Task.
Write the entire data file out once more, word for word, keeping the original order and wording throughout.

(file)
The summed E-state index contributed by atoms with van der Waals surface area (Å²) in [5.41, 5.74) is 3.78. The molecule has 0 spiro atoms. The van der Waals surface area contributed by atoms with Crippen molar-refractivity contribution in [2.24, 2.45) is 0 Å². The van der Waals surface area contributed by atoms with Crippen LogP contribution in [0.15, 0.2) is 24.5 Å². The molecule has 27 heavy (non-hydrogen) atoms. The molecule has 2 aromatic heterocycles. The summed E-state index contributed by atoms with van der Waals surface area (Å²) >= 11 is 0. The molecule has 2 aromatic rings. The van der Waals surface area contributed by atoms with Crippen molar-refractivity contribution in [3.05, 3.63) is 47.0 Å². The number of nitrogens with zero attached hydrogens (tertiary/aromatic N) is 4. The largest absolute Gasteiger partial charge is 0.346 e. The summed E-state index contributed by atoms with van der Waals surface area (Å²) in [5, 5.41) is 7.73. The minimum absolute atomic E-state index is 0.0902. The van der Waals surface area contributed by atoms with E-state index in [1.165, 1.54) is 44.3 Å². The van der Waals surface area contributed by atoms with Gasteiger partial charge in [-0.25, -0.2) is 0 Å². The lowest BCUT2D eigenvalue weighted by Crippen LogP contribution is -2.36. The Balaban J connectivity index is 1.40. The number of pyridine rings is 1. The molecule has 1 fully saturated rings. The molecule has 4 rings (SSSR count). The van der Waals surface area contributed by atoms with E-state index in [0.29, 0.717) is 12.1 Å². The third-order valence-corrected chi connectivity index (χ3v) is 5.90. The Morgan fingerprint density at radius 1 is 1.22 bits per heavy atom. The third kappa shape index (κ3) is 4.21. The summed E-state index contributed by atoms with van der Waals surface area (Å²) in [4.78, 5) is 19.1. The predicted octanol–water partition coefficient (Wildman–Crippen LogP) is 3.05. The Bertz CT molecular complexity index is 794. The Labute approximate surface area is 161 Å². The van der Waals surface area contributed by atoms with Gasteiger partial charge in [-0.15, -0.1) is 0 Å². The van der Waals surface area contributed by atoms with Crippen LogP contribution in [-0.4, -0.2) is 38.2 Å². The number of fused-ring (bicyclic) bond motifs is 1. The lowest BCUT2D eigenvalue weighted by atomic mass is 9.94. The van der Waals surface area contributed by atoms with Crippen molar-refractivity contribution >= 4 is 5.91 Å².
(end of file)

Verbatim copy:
The summed E-state index contributed by atoms with van der Waals surface area (Å²) in [5.41, 5.74) is 3.78. The molecule has 0 spiro atoms. The van der Waals surface area contributed by atoms with Crippen molar-refractivity contribution in [2.24, 2.45) is 0 Å². The van der Waals surface area contributed by atoms with Crippen LogP contribution in [0.15, 0.2) is 24.5 Å². The molecule has 27 heavy (non-hydrogen) atoms. The molecule has 2 aromatic heterocycles. The summed E-state index contributed by atoms with van der Waals surface area (Å²) >= 11 is 0. The molecule has 2 aromatic rings. The van der Waals surface area contributed by atoms with Crippen molar-refractivity contribution in [3.05, 3.63) is 47.0 Å². The number of nitrogens with zero attached hydrogens (tertiary/aromatic N) is 4. The largest absolute Gasteiger partial charge is 0.346 e. The summed E-state index contributed by atoms with van der Waals surface area (Å²) in [5, 5.41) is 7.73. The minimum absolute atomic E-state index is 0.0902. The van der Waals surface area contributed by atoms with E-state index in [1.165, 1.54) is 44.3 Å². The van der Waals surface area contributed by atoms with Gasteiger partial charge in [-0.25, -0.2) is 0 Å². The lowest BCUT2D eigenvalue weighted by Crippen LogP contribution is -2.36. The Balaban J connectivity index is 1.40. The number of pyridine rings is 1. The molecule has 1 fully saturated rings. The molecule has 4 rings (SSSR count). The van der Waals surface area contributed by atoms with E-state index in [0.29, 0.717) is 12.1 Å². The third-order valence-corrected chi connectivity index (χ3v) is 5.90. The Morgan fingerprint density at radius 1 is 1.22 bits per heavy atom. The third kappa shape index (κ3) is 4.21. The summed E-state index contributed by atoms with van der Waals surface area (Å²) in [4.78, 5) is 19.1. The predicted octanol–water partition coefficient (Wildman–Crippen LogP) is 3.05. The Bertz CT molecular complexity index is 794. The Labute approximate surface area is 161 Å². The van der Waals surface area contributed by atoms with Gasteiger partial charge in [-0.15, -0.1) is 0 Å². The van der Waals surface area contributed by atoms with Crippen LogP contribution in [-0.4, -0.2) is 38.2 Å². The number of fused-ring (bicyclic) bond motifs is 1. The lowest BCUT2D eigenvalue weighted by atomic mass is 9.94. The van der Waals surface area contributed by atoms with Crippen molar-refractivity contribution >= 4 is 5.91 Å².